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AMERICAN WISTAR OR SOUTH JERSEY TYPE

Glasshouses were started in colonial days at Jamestown, Salem, and New Amsterdam, and in Pennsylvania and New Jersey, but except for a few glass beads thought to have been made at Jamestown, little is known today of their output. The real history of American glass begins in 1739 with Caspar Wistar in southern New Jersey. Wistar was not a glass man but he brought skilled workmen from Germany who made glass for him. Indeed, from the beginning, American glass has been guided and influenced by foreign craftsmen from Germany, Holland, France, England, and other countries. Wistar has been given such a prominent place in American glass history that until the last decade all American free-blown glass was called "Wistarberg." Actually only a few pieces of glass are known to have been made at the Wistar glassworks, but free-blown glass similar to that made by the early workmen whom Wistar brought over continued to be made in the same technique, forms, color, and decoration in small glasshouses in New York, New England, Pennsylvania, and Ohio as late as the 1870s And 90 per cent of the glass known as Wistar or South Jersey type was made in the late 18th and 19 qth centuries.



South Jersey-type glass is made of "green" or bottle glass. The natural colors are greens-from light olive to dark green; aquamarine; and amberfrom golden brown to honey. Artificial colors, which are less common, are blue, both light and cobalt, and amethyst. South Jersey-type glass is freeblown. The ornamentation is governed by the process and, except for the occasional use of the pattern mold, it is shaped and decorated by blowing and by hand manipulation. The decoration includes (a) prunts and seals, which are applied blobs of glass; (b) quilling or trailing, which consists of applied wavy ribbons; (c) rigaree, which consists of ribbon in parallel lines; (d) threading, which consists of rows of superimposed glass on necks or rims; (e) crimping, which is a dent or flute in the foot of an article; ( f ) superimposed or tooled gathers of glass into a swirl or drape in the lily-pad design. The most characteristic type of decoration on South Jerseytype glass is the lily-pad. There are three varieties of lily-pad: the earliest is a stem and a bead, the second has a broader stem and oval pad, and the third type really resembles a lily-pad. Some articles are decorated with several types of decoration, such as a threaded neck, lily-pad on the body, and a crimped foot. Handles and finials are particularly decorative, and pieces are often threated with contrasting colors, such as red threading on the neck of an aquamarine pitcher.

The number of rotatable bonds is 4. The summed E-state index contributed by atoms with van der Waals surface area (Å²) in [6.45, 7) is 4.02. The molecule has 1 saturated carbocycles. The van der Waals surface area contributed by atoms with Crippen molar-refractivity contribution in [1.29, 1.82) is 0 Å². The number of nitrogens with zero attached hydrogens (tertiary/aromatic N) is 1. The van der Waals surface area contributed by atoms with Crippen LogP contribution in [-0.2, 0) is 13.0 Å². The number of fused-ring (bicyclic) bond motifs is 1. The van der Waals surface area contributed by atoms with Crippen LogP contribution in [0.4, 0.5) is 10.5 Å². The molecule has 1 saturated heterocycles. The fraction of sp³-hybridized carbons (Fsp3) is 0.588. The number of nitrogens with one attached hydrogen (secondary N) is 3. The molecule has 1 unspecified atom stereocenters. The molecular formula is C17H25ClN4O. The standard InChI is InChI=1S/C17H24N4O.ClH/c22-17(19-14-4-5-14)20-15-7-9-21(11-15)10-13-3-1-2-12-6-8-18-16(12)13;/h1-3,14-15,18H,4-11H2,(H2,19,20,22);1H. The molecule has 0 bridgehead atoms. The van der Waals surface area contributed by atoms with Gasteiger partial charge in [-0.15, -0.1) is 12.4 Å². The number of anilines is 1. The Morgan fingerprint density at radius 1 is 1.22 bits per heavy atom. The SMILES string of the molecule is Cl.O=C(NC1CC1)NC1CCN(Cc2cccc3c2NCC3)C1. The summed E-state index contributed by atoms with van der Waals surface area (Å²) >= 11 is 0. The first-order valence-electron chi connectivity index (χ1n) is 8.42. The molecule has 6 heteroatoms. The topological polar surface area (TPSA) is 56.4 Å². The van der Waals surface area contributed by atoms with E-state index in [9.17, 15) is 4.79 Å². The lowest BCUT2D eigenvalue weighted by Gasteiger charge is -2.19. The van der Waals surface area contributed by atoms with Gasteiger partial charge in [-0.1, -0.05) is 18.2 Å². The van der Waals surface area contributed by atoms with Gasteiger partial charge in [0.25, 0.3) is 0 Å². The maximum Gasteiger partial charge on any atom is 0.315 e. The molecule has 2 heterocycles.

Sugar bowls, creamers, pitchers of various sizes, vases, bowls and compotes, salts, and inkwells were made in free-blown glass. Besides these articles there were workmen's whimseys such as glass hats, slippers and shoes, canes, rolling pins, toys, and witch balls. There is a similarity between the pieces of South Jersey-type glass made in the different sections of the country, not only because of the use of the same technique and the same type of glass, but also because the workmen are the descendants or apprentices of the original foreign-trained craftsmen. Of course, there are differences between the glass of the various sections of the country, and, generally speaking, Middle Western glass is less sophisticated in shape and has less decoration. Cobalt blue is typical of New Jersey, while aquamarine is more often found in New York, and blood-amber glass pieces are associated with Stoddard, New Hampshire, and Connecticut. Indeed, there are many variations which the collector will wish to study elsewhere in detail, for this reference is only for orientation and general information.



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